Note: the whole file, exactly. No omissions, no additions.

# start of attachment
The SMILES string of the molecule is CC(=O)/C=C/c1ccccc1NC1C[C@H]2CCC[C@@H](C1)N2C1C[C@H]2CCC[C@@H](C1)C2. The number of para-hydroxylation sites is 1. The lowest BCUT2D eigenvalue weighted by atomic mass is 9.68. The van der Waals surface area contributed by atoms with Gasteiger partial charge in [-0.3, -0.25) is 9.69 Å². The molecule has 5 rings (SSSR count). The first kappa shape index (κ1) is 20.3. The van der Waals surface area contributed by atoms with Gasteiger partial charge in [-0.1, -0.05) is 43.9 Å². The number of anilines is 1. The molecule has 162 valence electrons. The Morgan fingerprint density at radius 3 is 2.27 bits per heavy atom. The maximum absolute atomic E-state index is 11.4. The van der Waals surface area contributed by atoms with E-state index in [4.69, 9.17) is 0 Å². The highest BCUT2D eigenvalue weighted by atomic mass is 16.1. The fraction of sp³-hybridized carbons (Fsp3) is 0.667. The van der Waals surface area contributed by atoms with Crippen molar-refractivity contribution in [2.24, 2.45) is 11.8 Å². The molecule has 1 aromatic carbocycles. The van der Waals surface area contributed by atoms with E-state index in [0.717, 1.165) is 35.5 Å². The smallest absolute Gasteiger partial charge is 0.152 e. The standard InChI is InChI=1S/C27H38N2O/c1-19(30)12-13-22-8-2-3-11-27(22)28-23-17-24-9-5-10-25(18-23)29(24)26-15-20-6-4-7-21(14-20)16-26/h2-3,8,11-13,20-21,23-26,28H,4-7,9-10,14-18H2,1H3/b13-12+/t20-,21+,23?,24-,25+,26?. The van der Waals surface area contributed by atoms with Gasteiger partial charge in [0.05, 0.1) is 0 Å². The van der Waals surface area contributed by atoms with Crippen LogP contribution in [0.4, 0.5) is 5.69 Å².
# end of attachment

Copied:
The SMILES string of the molecule is CC(=O)/C=C/c1ccccc1NC1C[C@H]2CCC[C@@H](C1)N2C1C[C@H]2CCC[C@@H](C1)C2. The number of para-hydroxylation sites is 1. The lowest BCUT2D eigenvalue weighted by atomic mass is 9.68. The van der Waals surface area contributed by atoms with Gasteiger partial charge in [-0.3, -0.25) is 9.69 Å². The molecule has 5 rings (SSSR count). The first kappa shape index (κ1) is 20.3. The van der Waals surface area contributed by atoms with Gasteiger partial charge in [-0.1, -0.05) is 43.9 Å². The number of anilines is 1. The molecule has 162 valence electrons. The Morgan fingerprint density at radius 3 is 2.27 bits per heavy atom. The maximum absolute atomic E-state index is 11.4. The van der Waals surface area contributed by atoms with E-state index in [4.69, 9.17) is 0 Å². The highest BCUT2D eigenvalue weighted by atomic mass is 16.1. The fraction of sp³-hybridized carbons (Fsp3) is 0.667. The van der Waals surface area contributed by atoms with Crippen molar-refractivity contribution in [2.24, 2.45) is 11.8 Å². The molecule has 1 aromatic carbocycles. The van der Waals surface area contributed by atoms with E-state index in [0.717, 1.165) is 35.5 Å². The smallest absolute Gasteiger partial charge is 0.152 e. The standard InChI is InChI=1S/C27H38N2O/c1-19(30)12-13-22-8-2-3-11-27(22)28-23-17-24-9-5-10-25(18-23)29(24)26-15-20-6-4-7-21(14-20)16-26/h2-3,8,11-13,20-21,23-26,28H,4-7,9-10,14-18H2,1H3/b13-12+/t20-,21+,23?,24-,25+,26?. The van der Waals surface area contributed by atoms with Gasteiger partial charge in [0.05, 0.1) is 0 Å². The van der Waals surface area contributed by atoms with Crippen LogP contribution in [0.4, 0.5) is 5.69 Å².